What to do when your baby has a fever

Mom holding sick baby with fever

Nothing can fully describe the feeling of dread and panic that you feel the first time your baby has a fever. Unfortunately, although it may be a first for you, it’s most certainly not going to be the last. No child is going to grow up without ever getting sick.

As much as parents fear fevers, they are a normal part of the body’s immune reaction. By raising its temperature the body makes it more difficult for harmful bacteria and viruses to attack, and it also activates all its own fighting responses.

From this viewpoint, when your baby has a fever is actually a good thing and you should not immediately aim to break it with medication.

Below more information on how to cope with fever in babies, and when to seek medical assistance.

What do do when your baby has a fever

Step 1: Don’t guess your baby’s temperature

If you suspect a fever you have to test your baby’s temperature. Often parents only guess, and many do not even own a thermometer. How high the temperature is can give a clue to the type of infection (viral or bacterial) and will help you to distinguish fussiness and mild illness from a more serious infection. You also need to monitor temperature before and after medication to see if it was effective.

It’s important to choose the correct thermometer, as with digital thermometers a poor quality product will give inaccurate readings.

Many parents still use underarm thermometers, and though they may work well for older children they are not ideal for babies. You need to keep it in place for around 3 minutes in order to get a correct reading. Very few little ones will lie still this long, and if baby is asleep it may very well wake him up. It also needs to be in direct contact with baby’s skin, and most small babies have a hollow in the armpit which makes this difficult. Therefore the reading may well show a lower temperature than baby really has.

Invest in a good quality ear or forehead thermometer. Our BabyWombWorld 3-in-1 Dual Infrared Ear and Forehead Thermometer actually does both! You can have an accurate reading in seconds, without even waking baby if asleep. It also has a fever alarm to alert you if the temperature is indeed high.

Step 2: Is it really fever?

A temperature of 38 °C and above is considered to be a fever. If baby feels warm but the temperature is lower than this, it may just be because he is overdressed or because the outside temperature is higher.

Step 3: What to do when you baby really has a fever

  1. The primary goal is to make baby feel more comfortable, rather than to restore the body temperature to normal ranges. If baby is playing and eating or drinking well it is usually not serious.
  2. Let baby rest or play quietly in a cool area.
  3. Take of baby’s clothes and put on a fan in the room.
  4. Wipe baby’s body with a cool cloth.
  5. If the temperature is higher than 38 °C or if you can see that baby is really not feeling well you can administer medication.
  6. The safest medication to use for fever is Paracetamol (like Panado, Calpol or Empaped suppositories). Work out the correct dosage based on baby’s weight. Some doctors may prescribe Ibuprofen (like Neurofen) as well. Never give Aspirin to babies/children as this may be dangerous.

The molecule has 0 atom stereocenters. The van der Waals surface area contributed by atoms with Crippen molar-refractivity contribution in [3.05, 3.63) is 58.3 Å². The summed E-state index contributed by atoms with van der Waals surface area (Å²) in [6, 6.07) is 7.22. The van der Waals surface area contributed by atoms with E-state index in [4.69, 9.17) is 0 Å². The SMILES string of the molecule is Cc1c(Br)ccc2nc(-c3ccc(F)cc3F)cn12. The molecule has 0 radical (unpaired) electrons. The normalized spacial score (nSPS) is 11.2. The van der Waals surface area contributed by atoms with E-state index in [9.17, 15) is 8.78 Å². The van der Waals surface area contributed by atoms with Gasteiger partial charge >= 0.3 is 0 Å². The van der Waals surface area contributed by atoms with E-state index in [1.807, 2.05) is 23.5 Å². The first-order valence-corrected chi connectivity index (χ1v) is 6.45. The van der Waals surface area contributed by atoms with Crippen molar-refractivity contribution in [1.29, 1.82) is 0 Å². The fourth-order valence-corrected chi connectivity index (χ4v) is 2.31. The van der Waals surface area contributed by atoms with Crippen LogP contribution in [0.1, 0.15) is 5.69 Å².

Step 4: What not to do

  1. It is no longer recommended to put baby in a cold bath to reduce body temperature.
  2. Don’t wake your baby up to administer fever medication.

Step 5: When to see your doctor?

The American Academy of Paediatrics suggests the following temperatures as a guideline for concern. Reading this you will understand why accurate temperature measurements are so important.

  1. Any fever in babies under 3 months of age.
  2. If your baby is between 3 and 6 months old, see a doctor if a fever is higher than 38.3°C.
  3. In babies older than 6 months you should be concerned if a fever rises above 39.4°C

Also contact your doctor when your baby has a fever if:

  • Baby seems really sick or in pain.
  • Your baby has a fever that persists for longer than 24 hours.
  • You are not able to get baby’s temperature down despite giving medication (but make sure you are calculating the dosage correctly).
  • If baby has a skin rash, which may be a concern if coupled with a fever.
  • If baby is refusing fluids or has less wet nappies than usualy.
  • If baby has diarrhoea or vomiting.
  • If baby has difficulty breathing or is breathing faster than usual, or if baby has a bad cough.

Christine Klynhans is a midwife and lactation consultant with a firm believe that gentle parenting can change the world. She has worked in midwifery since competing her B.Cur nursing degree in 2004, and has a special passion for education and for writing. She currently works in a well-baby clinic and give antenatal classes and breastfeeding support. She enjoys working with parents of babies and toddlers, aiming to help them find gentle solutions to their parenting problems and assisting them in incorporating healthy habits and natural health alternatives into their daily lives.

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